I pick up a sense in your post of "how difficult can it be?" - well, you won't know the answer to that until you do the training.

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amy green
Posts: 2258
(@amy-green)
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Joined: 15 years ago

It occurred to me that to do counselling without the training may be operating out of your depth, i.e. opening up a client to their issues without fully being able to deal with what may ensue.

So I now see that it could be irresponsible and somewhat potentially damaging to offer counselling without the backup of knowing how to use the tools for that profession.

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jnani
Posts: 1837
(@jnani)
Noble Member
Joined: 11 years ago

Dear all,

I'm curious to find out peoples' views about working as a counsellor while not having any formal qualifications.

I currently work in IT but I'm looking to get out of this industry and move into people work (i.e., counselling/psychotherapy). My plan at the moment is to follow a course (or two, starting this October) that will lead to a BACP-accredited qualification. This will take at least three years, however, and I'm not sure I will be able to stay in IT for another three years (I've been in my current job for over eight and over the last couple of years I have felt that this is really not the place I should be).

I've discussed this with two my of friends (both of whom have a lot of life experience, they're not therapists themselves, but know what therapy is all about), and both have, completely independently, said to me: you should start now.

My first reaction to this was, "what? now?! but I have no qualifications!!". But when I gave it more thought, I started to think that this might not be so outrageous after all. I would be completely honest with my clients about being a counsellor-in-training, having no formal qualifications, and would charge a fraction of the standard hourly rate.

My unofficial "qualifications" are mostly my own experience of therapy (4 years or so, and still ongoing), which has helped me to go from where I was several years ago to where I am today (that's quite a long way, and I know I still have a long way to go); my own life experience, reflections, observations (of myself, other people, family, relationships); a natural curiosity about people; being a sensitive person (being sensitive to my own feelings and as a consequence, to the feelings of others). Listening is a skill that I have been consciously trying to develop ever since starting therapy and being amazed at how well a therapist can listen and hear things that I didn't even seem to say, and thereby get an understanding of the world of his/her client. I have the support of my long-term therapist, and another therapist (both with decades of experience) I met more recently, with whom I have regular sessions partly for therapy and partly in order to learn her way of working.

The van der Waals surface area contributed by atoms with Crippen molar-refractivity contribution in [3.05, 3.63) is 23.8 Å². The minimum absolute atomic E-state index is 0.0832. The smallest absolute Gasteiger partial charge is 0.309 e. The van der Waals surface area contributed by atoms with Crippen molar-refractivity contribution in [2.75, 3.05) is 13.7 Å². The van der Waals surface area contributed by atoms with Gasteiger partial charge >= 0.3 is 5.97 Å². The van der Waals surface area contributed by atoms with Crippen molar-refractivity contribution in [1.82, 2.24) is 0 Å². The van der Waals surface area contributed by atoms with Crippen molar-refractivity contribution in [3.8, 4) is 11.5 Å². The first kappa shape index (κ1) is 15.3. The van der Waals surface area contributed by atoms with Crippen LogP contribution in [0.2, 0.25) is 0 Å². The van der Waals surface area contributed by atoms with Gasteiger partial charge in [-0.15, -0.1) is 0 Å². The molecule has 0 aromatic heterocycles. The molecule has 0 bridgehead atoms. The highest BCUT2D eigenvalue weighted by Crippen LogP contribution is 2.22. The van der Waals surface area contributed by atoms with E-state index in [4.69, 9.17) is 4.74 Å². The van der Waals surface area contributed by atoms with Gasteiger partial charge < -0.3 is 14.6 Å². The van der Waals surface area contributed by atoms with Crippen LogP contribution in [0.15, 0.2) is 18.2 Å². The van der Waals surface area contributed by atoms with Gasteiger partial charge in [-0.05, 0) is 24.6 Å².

Anyway, sorry to go on. I would be very grateful if you could share your views about working as a counsellor without qualifications -- do you think it's outrageous, or is it perfectly acceptable, or maybe that's actually how lots of people work (this is not the impression I get, because whenever I see an advert for counselling services, the person always seems to have some form of accreditation)?

Many many thanks!

Alex

Counseling is second nature to us humans. We share views, light a lamp, give advice, want to make others happy. I have no experience of receiving a professional one, but mum, aunts, uncles, close family, cousins, friends are one of the greatest counsellors I have benefitted from....mind you all those interactions were heartfelt, casual, natural and not professional. No one had an agenda to counsel, hence they were very effective.

But if you are looking to advice people professionally, it is. a different ball game. People usually have challenging situations they seek help for, it is very specific and usually there is an element of vulnerability...a certain set of skills is more than needed to deal with the client, yourself and the dynamic of a professional advice -giving. Natural flair for it is good, but mastering an art is a must, beacuse with each person, you are likely to enter an unknown territory. Training can help the natural ability and give it a sharp focus and create a safe environment for both parties. It can only help

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David100351
Posts: 258
(@david100351)
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Joined: 13 years ago

Hi,
I've been watching this question for a while, and wondered what people would say.
Well, I've got all the expensive qualifications, and certainly having therapy training is helpful to the client, and isn't that what it's all about?
OK, so there are a few things I want to say as well, in no particular order.
1. Supervision.
Having a supervisor is an essential part of counselling. The supervisor is there to bring out what you may be missing in your interaction with the client. It will be very difficult for you to attract a good supervisor without going the training route.
2. Insurance.
There is little chance of you getting insurance without having completed training. Is insurance necessary? - Well, as my grandfather was once heard to say when standing in the ashes of his business "who expects a fire?"
3. Natural talent
If you aren't the type of person who people naturally offload to in the pub, at bus stops, in social occasions, then I wouldn't bother starting, quite frankly. It sounds like you are, but its a good idea to get some training because seeing clients is not the same as this. You can move pubs when you have had enough of a particular offloader, but you can't betray a client's trust by just dumping them when it suits you. And the training (and supervision) will help you retain your faith in the process through feeling hopeless, powerless, clueless, down, useless, aggressive, frustrated and all the other feelings counsellors (and clients) feel several times a day, most days.